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Grant to Aid Astronomers in Study of Galaxy Formation

September 20, 2013, 3:28 PM HST
* Updated September 20, 3:29 PM
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Some California astronomers will be using the Keck Observatory atop Mauna Kea to take a closer look at how galaxies form.

Using a $975,000 grant from the National Science Foundation, the researchers from four universities will be using the MOSFIRE instrument installed last year on the Keck I telescope to survey nearly 2,000 galaxies as they were forming 9 to 12 billion years ago.

MOSFIRE is a spectrograph that analyzes images in infrared light for various chemical signatures.

Observing in the infrared – radiation of heat just beyond what human eyes can detect – allows astronomers to see into cosmic dust clouds and study the most distant objects.

The project involves study of how quickly galaxies are converting their gas into stars, the University of California, Riverside said in a press release. It will also examine how the supernovae of those stars enriched the galaxies with heavier elements such as carbon, nitrogen and oxygen – the stuff of which humans and the Earth are made.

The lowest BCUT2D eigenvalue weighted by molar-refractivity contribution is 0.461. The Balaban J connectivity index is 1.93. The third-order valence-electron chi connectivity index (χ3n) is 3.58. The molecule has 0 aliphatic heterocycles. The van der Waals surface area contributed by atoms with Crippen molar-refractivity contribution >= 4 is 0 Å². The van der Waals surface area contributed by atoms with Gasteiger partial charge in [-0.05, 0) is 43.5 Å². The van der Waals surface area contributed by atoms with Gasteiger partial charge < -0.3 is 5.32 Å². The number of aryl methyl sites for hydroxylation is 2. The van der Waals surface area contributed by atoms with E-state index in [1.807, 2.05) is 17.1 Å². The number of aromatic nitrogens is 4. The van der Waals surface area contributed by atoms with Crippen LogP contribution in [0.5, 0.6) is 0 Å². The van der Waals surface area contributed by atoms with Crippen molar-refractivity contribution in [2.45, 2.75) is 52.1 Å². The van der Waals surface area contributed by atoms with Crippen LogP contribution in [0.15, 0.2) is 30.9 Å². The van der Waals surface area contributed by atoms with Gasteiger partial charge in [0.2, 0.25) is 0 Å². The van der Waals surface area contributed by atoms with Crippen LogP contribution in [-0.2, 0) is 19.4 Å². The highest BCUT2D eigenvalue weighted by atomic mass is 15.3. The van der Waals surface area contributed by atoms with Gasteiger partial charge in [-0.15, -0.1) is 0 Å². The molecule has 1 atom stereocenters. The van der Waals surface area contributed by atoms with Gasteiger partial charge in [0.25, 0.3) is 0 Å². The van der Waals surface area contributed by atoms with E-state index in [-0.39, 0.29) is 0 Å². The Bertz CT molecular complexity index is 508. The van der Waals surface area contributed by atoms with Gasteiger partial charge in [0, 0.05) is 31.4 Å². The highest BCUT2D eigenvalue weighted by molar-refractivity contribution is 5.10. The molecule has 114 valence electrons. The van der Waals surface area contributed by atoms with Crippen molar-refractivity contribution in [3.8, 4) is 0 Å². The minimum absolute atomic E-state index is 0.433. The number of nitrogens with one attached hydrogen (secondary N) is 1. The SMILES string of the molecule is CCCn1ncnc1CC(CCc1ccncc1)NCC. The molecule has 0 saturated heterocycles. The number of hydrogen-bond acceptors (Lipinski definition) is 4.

“We will be witnessing the transition from nascent to mature galaxies during the epoch when most of the stars in the universe formed,” said Naveen Reddy, principal investigator of the UCR portion of the grant.

UCR Astronomer Naveen Reddy at work at Keck's Waimea headquarters this past spring. Photo by Brian Siana/UCR.

UCR Astronomer Naveen Reddy at work at Keck’s Waimea headquarters this past spring. Photo by Brian Siana/UCR.

“We have a very good picture of what the universe looked like shortly after the Big Bang,” said Bahram Mobasher, another UCR astronomer. “We also have a good picture of what the universe looks like today.

“But what happened in between is less clear. How exactly did the galaxies and stars form? Can we get an accurate estimate of star formation rates in galaxies? And what is the effect of star formation on galaxies? That’s what this survey is about,” Mobasher said. “We’re attempting to connect the dots.”

The astronomers said the speed of the MOSFIRE camera means that measurements that previously took a decade to obtain can now be realized within two months.

The MOSFIRE Deep Evolution Survey got underway this past spring and will be conducted during 47 nights over the next four years.

Also taking part in the survey are astronomers from the Los Angeles, Berkelely and San Diego campuses of the University of California system.

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